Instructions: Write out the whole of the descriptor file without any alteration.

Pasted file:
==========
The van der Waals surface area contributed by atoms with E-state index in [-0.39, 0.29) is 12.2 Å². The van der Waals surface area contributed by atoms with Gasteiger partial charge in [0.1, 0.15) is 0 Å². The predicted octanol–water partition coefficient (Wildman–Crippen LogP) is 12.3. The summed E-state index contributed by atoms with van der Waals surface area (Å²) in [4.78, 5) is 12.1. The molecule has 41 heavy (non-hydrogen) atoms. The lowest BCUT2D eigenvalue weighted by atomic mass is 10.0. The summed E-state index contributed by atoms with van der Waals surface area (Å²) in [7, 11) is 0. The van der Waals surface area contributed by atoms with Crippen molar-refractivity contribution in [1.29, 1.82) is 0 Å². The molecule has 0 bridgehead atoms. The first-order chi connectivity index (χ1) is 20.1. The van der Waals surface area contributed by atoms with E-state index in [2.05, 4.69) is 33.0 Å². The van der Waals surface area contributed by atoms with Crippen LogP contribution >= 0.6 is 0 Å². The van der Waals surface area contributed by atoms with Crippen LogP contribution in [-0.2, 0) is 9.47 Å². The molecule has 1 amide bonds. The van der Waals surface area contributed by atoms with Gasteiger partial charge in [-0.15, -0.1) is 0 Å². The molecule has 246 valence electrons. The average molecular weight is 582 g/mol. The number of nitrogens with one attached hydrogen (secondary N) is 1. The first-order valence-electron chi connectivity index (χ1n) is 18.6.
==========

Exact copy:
The van der Waals surface area contributed by atoms with E-state index in [-0.39, 0.29) is 12.2 Å². The van der Waals surface area contributed by atoms with Gasteiger partial charge in [0.1, 0.15) is 0 Å². The predicted octanol–water partition coefficient (Wildman–Crippen LogP) is 12.3. The summed E-state index contributed by atoms with van der Waals surface area (Å²) in [4.78, 5) is 12.1. The molecule has 41 heavy (non-hydrogen) atoms. The lowest BCUT2D eigenvalue weighted by atomic mass is 10.0. The summed E-state index contributed by atoms with van der Waals surface area (Å²) in [7, 11) is 0. The van der Waals surface area contributed by atoms with Crippen molar-refractivity contribution in [1.29, 1.82) is 0 Å². The molecule has 0 bridgehead atoms. The first-order chi connectivity index (χ1) is 20.1. The van der Waals surface area contributed by atoms with E-state index in [2.05, 4.69) is 33.0 Å². The van der Waals surface area contributed by atoms with Crippen LogP contribution >= 0.6 is 0 Å². The van der Waals surface area contributed by atoms with Crippen LogP contribution in [-0.2, 0) is 9.47 Å². The molecule has 1 amide bonds. The van der Waals surface area contributed by atoms with Gasteiger partial charge in [-0.15, -0.1) is 0 Å². The molecule has 246 valence electrons. The average molecular weight is 582 g/mol. The number of nitrogens with one attached hydrogen (secondary N) is 1. The first-order valence-electron chi connectivity index (χ1n) is 18.6.